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The FTX Collapse
Assets are dropping from the collapse of FTX, which as recently as one week ago was one of the largest crypto exchanges in the world. The company filed for bankruptcy Friday.
So what happened?
FTX was one of the leading companies in crypto globally, with its CEO Sam Bankman- Fried (SBF) viewed as a figurehead of crypto, making an appearance on the cover of TIME and regularly lobbying in DC.
Behind the scenes — and to the shock of even the most seasoned crypto veterans — it appears that FTX mismanaged customer assets, losing on the order of $10 billion by loaning customer funds to high-risk counterparties. This week when customers rushed to withdrawal funds, FTX couldn’t meet the withdrawal requests. At its core, FTX’s collapse is an unfortunate story of fear and greed.
The breach of trust erodes confidence and is a black eye for the industry. In the short term, potential new investors might take pause as the industry absorbs the contagion and heals. FTX’s downfall potentially accelerates the timeline on which crypto-related regulation will be ushered in, which we see as a necessary catalyst for institutional adoption.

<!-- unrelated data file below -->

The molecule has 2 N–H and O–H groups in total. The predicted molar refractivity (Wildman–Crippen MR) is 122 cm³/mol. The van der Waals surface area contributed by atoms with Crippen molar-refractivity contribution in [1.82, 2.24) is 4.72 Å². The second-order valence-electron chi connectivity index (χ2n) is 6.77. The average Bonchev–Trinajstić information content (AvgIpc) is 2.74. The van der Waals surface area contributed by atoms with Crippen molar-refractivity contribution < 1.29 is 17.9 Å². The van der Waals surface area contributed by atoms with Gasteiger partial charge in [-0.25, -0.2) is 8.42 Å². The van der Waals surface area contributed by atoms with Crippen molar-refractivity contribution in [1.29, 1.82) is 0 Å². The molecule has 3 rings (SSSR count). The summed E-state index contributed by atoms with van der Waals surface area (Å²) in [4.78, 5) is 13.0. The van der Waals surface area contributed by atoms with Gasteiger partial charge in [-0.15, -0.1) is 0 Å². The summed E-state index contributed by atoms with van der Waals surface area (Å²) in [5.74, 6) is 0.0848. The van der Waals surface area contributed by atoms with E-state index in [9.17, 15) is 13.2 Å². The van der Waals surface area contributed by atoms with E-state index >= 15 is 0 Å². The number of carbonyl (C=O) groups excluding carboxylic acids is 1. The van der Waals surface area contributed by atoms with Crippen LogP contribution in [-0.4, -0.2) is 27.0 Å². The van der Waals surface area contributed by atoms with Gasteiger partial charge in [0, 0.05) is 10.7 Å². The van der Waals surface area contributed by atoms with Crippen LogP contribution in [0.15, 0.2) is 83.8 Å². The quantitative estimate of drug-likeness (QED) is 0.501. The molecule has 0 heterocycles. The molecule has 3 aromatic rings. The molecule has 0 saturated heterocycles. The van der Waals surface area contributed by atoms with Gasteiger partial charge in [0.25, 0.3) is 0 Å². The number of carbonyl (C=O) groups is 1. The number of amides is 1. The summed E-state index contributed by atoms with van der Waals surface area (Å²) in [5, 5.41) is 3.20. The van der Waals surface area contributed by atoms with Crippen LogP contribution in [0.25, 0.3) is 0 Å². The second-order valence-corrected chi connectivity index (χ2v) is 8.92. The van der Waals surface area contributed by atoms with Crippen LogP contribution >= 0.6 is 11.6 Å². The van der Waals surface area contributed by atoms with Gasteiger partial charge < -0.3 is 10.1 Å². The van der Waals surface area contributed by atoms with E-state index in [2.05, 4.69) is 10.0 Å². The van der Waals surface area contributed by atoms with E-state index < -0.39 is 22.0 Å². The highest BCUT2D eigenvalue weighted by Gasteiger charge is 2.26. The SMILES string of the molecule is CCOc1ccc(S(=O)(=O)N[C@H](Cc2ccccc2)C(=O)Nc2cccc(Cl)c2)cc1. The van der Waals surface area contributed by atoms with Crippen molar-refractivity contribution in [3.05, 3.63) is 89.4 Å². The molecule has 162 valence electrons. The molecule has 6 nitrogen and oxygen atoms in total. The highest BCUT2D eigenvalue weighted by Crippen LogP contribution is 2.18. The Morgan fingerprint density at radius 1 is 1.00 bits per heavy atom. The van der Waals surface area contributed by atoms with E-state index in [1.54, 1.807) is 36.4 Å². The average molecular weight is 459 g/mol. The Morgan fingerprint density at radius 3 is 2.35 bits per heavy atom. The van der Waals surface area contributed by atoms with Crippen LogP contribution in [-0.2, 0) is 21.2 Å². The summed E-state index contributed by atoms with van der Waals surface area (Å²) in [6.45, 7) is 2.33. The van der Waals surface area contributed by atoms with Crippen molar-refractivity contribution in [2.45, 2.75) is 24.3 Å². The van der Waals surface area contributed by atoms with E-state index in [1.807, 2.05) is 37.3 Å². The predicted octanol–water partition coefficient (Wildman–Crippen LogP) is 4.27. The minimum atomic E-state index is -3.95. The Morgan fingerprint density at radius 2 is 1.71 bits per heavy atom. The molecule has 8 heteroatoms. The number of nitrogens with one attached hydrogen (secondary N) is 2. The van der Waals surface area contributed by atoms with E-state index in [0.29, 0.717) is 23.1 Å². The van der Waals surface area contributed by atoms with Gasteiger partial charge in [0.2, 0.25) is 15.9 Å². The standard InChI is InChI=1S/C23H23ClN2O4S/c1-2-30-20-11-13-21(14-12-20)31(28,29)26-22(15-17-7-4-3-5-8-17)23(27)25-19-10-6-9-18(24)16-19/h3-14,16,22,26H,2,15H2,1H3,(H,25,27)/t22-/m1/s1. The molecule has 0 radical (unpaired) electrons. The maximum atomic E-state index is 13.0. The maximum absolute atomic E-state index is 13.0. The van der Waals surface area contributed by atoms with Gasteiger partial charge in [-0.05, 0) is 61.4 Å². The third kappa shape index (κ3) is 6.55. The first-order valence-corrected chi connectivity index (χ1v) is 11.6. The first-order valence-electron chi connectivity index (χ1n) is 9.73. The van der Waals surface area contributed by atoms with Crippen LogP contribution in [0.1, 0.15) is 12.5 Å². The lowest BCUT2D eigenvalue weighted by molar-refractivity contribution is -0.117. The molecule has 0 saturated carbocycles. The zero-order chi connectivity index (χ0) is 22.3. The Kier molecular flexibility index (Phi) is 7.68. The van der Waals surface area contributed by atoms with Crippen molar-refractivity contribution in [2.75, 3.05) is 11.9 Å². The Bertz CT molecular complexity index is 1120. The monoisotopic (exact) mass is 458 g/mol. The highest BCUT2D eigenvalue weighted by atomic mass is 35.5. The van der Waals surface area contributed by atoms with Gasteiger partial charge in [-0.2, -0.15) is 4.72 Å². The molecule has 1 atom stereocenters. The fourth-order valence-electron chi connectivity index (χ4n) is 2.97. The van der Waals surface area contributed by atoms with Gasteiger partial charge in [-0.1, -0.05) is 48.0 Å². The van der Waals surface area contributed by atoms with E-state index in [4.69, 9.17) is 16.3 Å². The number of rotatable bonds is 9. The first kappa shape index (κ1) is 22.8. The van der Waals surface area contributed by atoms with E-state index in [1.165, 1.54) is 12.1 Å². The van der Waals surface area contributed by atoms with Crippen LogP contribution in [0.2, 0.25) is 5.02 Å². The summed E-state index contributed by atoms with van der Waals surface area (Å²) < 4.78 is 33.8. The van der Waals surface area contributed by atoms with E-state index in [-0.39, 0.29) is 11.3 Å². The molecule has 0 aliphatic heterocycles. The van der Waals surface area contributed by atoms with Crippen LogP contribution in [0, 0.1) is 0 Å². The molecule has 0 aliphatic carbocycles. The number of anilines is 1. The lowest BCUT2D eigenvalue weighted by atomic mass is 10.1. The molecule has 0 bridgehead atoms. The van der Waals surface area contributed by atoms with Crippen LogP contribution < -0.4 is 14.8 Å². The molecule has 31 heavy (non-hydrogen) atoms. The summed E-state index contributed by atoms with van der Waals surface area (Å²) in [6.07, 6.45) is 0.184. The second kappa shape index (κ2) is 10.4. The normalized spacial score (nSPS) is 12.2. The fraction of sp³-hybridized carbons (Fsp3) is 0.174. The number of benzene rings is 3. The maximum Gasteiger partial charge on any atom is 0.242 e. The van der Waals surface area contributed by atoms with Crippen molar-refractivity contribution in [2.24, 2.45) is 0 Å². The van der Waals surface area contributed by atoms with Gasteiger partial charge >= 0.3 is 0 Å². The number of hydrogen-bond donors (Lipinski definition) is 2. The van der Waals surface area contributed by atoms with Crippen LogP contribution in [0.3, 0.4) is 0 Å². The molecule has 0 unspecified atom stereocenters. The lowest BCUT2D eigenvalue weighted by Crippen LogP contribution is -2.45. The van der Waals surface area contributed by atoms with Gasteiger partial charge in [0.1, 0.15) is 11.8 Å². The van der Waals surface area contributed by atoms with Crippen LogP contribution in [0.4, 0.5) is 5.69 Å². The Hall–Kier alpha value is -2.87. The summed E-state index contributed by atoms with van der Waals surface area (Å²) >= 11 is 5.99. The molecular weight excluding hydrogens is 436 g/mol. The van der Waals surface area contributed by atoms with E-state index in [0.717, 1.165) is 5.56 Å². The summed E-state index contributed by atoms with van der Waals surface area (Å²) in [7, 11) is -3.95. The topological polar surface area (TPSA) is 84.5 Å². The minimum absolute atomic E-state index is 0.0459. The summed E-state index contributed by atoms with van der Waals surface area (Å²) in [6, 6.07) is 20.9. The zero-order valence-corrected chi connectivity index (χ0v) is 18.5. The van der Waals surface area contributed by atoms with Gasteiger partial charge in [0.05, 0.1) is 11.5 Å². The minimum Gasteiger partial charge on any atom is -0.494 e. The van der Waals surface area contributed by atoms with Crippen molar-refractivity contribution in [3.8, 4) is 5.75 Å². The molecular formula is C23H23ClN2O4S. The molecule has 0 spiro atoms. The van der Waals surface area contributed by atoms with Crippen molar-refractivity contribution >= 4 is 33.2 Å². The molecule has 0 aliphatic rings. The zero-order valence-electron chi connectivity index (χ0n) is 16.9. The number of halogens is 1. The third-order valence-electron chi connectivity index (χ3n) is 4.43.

The long-term opportunity of crypto is unchanged. This collapse, like the many crypto collapses of the last decade, is not a reflection of any fundamental technological issues within the asset class, but rather an issue of bad actors, overconfidence, and inordinate leverage.
All of the recent collapses in cryptocurrency have been from centralized players. FTX’s collapse has shown us once again that cryptocurrency’s foundations of decentralization and digital ownership have proved more stable than centralized entities. Protection of customer assets should always be the top priority.